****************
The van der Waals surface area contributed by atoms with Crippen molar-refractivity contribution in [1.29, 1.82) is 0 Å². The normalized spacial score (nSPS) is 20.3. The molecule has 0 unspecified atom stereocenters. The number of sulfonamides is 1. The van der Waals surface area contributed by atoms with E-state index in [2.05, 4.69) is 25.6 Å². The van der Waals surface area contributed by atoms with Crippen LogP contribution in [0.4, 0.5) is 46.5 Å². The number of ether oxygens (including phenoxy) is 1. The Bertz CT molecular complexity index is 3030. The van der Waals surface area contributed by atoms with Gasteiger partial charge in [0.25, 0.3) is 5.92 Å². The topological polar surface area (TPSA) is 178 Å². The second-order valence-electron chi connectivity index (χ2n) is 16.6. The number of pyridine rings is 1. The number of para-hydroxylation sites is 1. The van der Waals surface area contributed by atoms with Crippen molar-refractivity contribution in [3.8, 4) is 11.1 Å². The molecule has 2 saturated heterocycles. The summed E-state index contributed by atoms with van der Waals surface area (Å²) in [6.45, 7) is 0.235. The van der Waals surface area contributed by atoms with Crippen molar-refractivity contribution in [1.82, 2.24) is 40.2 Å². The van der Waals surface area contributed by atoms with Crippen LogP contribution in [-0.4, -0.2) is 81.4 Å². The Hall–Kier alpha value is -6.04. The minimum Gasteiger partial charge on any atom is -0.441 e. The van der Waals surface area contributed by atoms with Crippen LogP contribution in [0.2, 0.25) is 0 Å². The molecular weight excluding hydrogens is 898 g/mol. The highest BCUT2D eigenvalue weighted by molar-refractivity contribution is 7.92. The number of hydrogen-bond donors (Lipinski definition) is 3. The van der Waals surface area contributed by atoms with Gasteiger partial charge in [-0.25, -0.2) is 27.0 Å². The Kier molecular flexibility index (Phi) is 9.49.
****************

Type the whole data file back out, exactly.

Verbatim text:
The van der Waals surface area contributed by atoms with Crippen molar-refractivity contribution in [1.29, 1.82) is 0 Å². The normalized spacial score (nSPS) is 20.3. The molecule has 0 unspecified atom stereocenters. The number of sulfonamides is 1. The van der Waals surface area contributed by atoms with E-state index in [2.05, 4.69) is 25.6 Å². The van der Waals surface area contributed by atoms with Crippen LogP contribution in [0.4, 0.5) is 46.5 Å². The number of ether oxygens (including phenoxy) is 1. The Bertz CT molecular complexity index is 3030. The van der Waals surface area contributed by atoms with Gasteiger partial charge in [0.25, 0.3) is 5.92 Å². The topological polar surface area (TPSA) is 178 Å². The second-order valence-electron chi connectivity index (χ2n) is 16.6. The number of pyridine rings is 1. The number of para-hydroxylation sites is 1. The van der Waals surface area contributed by atoms with Crippen molar-refractivity contribution in [3.8, 4) is 11.1 Å². The molecule has 2 saturated heterocycles. The summed E-state index contributed by atoms with van der Waals surface area (Å²) in [6.45, 7) is 0.235. The van der Waals surface area contributed by atoms with Crippen molar-refractivity contribution in [1.82, 2.24) is 40.2 Å². The van der Waals surface area contributed by atoms with Crippen LogP contribution in [-0.4, -0.2) is 81.4 Å². The Hall–Kier alpha value is -6.04. The minimum Gasteiger partial charge on any atom is -0.441 e. The van der Waals surface area contributed by atoms with Crippen LogP contribution in [0.2, 0.25) is 0 Å². The molecular weight excluding hydrogens is 898 g/mol. The highest BCUT2D eigenvalue weighted by molar-refractivity contribution is 7.92. The number of hydrogen-bond donors (Lipinski definition) is 3. The van der Waals surface area contributed by atoms with Gasteiger partial charge in [-0.25, -0.2) is 27.0 Å². The Kier molecular flexibility index (Phi) is 9.49.